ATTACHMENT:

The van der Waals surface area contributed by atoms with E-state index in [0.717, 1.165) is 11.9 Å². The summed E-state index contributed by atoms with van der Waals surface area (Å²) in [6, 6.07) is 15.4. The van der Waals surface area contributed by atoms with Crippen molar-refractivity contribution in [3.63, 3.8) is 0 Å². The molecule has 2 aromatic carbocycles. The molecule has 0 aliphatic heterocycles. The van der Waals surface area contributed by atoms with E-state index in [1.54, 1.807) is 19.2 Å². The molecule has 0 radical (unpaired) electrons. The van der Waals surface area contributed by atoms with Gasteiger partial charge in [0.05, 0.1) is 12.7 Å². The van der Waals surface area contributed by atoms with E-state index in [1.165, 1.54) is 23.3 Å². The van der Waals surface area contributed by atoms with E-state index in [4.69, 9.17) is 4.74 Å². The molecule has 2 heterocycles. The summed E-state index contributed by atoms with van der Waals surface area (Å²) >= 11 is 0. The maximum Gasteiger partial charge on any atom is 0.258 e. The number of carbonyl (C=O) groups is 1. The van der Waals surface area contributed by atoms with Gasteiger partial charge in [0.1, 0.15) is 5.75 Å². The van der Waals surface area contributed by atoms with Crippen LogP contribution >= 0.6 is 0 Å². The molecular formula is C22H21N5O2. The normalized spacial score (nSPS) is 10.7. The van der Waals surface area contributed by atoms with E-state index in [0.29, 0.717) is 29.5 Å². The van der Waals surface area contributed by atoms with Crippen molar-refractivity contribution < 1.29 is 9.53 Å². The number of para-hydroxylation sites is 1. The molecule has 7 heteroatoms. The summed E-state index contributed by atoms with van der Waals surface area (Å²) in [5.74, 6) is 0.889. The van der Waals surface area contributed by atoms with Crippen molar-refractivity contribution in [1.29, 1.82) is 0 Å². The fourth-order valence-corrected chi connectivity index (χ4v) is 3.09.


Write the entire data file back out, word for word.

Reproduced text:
The van der Waals surface area contributed by atoms with E-state index in [0.717, 1.165) is 11.9 Å². The summed E-state index contributed by atoms with van der Waals surface area (Å²) in [6, 6.07) is 15.4. The van der Waals surface area contributed by atoms with Crippen molar-refractivity contribution in [3.63, 3.8) is 0 Å². The molecule has 2 aromatic carbocycles. The molecule has 0 aliphatic heterocycles. The van der Waals surface area contributed by atoms with E-state index in [1.54, 1.807) is 19.2 Å². The molecule has 0 radical (unpaired) electrons. The van der Waals surface area contributed by atoms with Gasteiger partial charge in [0.05, 0.1) is 12.7 Å². The van der Waals surface area contributed by atoms with E-state index in [1.165, 1.54) is 23.3 Å². The van der Waals surface area contributed by atoms with E-state index in [4.69, 9.17) is 4.74 Å². The molecule has 2 heterocycles. The summed E-state index contributed by atoms with van der Waals surface area (Å²) >= 11 is 0. The maximum Gasteiger partial charge on any atom is 0.258 e. The number of carbonyl (C=O) groups is 1. The van der Waals surface area contributed by atoms with Gasteiger partial charge in [0.1, 0.15) is 5.75 Å². The van der Waals surface area contributed by atoms with Crippen LogP contribution >= 0.6 is 0 Å². The molecular formula is C22H21N5O2. The normalized spacial score (nSPS) is 10.7. The van der Waals surface area contributed by atoms with E-state index in [0.29, 0.717) is 29.5 Å². The van der Waals surface area contributed by atoms with Crippen molar-refractivity contribution < 1.29 is 9.53 Å². The number of para-hydroxylation sites is 1. The molecule has 7 heteroatoms. The summed E-state index contributed by atoms with van der Waals surface area (Å²) in [5.74, 6) is 0.889. The van der Waals surface area contributed by atoms with Crippen molar-refractivity contribution in [1.29, 1.82) is 0 Å². The fourth-order valence-corrected chi connectivity index (χ4v) is 3.09.